3. Ensure the vigorous enforcement of vaccine and testing requirements for those leaving Auckland – It is important that the likelihood and consequences of being found to have left Auckland without meeting vaccination or testing requirements are sufficiently high to act as an effective deterrent.

“Not following these requirements could be seen as comparable to drunk-driving as both of these behaviours have the potential to cause serious harm and death to others. This is not the time to let people off with a warning. The consequences of breaking the law in this situation should include fines and also being required to return to Auckland (until fully vaccinated or tested).

“A vigorous response to limiting transmission of Covid-19 from Auckland would be consistent with the ‘tight suppression’ strategy that New Zealand now appears to have adopted for Covid-19.  We describe this strategy in a recent NZMJ editorial.

“This strategy is consistent with New Zealand efforts to minimise the health harms caused by the pandemic.  It is also supported by the precautionary principle, which expresses the need to take a cautious approach in situations of high uncertainty where decisions have significant impacts.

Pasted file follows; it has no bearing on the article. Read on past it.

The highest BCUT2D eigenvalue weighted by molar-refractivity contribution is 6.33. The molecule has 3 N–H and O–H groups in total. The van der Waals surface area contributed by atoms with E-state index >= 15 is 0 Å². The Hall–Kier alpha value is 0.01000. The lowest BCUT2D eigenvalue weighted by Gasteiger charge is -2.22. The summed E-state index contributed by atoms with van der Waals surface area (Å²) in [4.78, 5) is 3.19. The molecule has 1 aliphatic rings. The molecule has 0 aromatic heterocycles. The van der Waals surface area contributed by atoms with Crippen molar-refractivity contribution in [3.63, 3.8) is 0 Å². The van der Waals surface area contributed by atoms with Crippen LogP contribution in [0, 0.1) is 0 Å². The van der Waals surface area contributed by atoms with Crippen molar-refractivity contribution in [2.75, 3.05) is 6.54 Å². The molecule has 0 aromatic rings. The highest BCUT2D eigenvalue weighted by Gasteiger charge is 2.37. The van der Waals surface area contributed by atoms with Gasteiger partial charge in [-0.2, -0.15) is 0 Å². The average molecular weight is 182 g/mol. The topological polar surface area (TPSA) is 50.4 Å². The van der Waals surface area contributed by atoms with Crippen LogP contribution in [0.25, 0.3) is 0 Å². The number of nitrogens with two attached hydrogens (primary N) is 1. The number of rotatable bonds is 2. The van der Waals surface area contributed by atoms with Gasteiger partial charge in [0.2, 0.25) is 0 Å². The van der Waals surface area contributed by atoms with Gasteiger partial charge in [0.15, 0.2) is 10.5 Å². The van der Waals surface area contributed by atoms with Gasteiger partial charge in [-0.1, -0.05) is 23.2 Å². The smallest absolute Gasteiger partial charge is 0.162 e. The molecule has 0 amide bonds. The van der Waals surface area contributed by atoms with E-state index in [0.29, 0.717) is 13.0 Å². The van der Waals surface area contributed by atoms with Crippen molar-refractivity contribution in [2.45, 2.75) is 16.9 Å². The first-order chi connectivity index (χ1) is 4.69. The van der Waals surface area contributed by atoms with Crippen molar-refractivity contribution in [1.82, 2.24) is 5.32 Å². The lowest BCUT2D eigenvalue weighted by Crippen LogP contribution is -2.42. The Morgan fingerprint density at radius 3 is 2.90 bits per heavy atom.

“Such an approach is likely to provide benefits in the face of a viral threat that is continuing to evolve, notably with the emergence of the Omicron variant of concern.”

No conflict of interest.

Dr Matthew Hobbs, Co-Director, GeoHealth Laboratory, and Senior Lecturer in Public Health, School of Health Sciences, University of Canterbury, and Lukas Marek, researcher and lecturer in Spatial Data Science, University of Canterbury, comment:

Note: These are excerpted comments from Dr Hobbs’ and Dr Marek’s recently published piece in The Conversation.

“As New Zealand gets ready for the festive season under the new traffic light system, the emergence of the Omicron variant is a reminder this pandemic is far from over.

“The new variant of concern is already fuelling a new wave of infections in South Africa and there is some evidence hospitalisations are increasing.

“Omicron has already arrived in Australia and the question now is whether it will get to New Zealand during the summer holiday season and potentially affect plans for border openings.

“So, how prepared is New Zealand?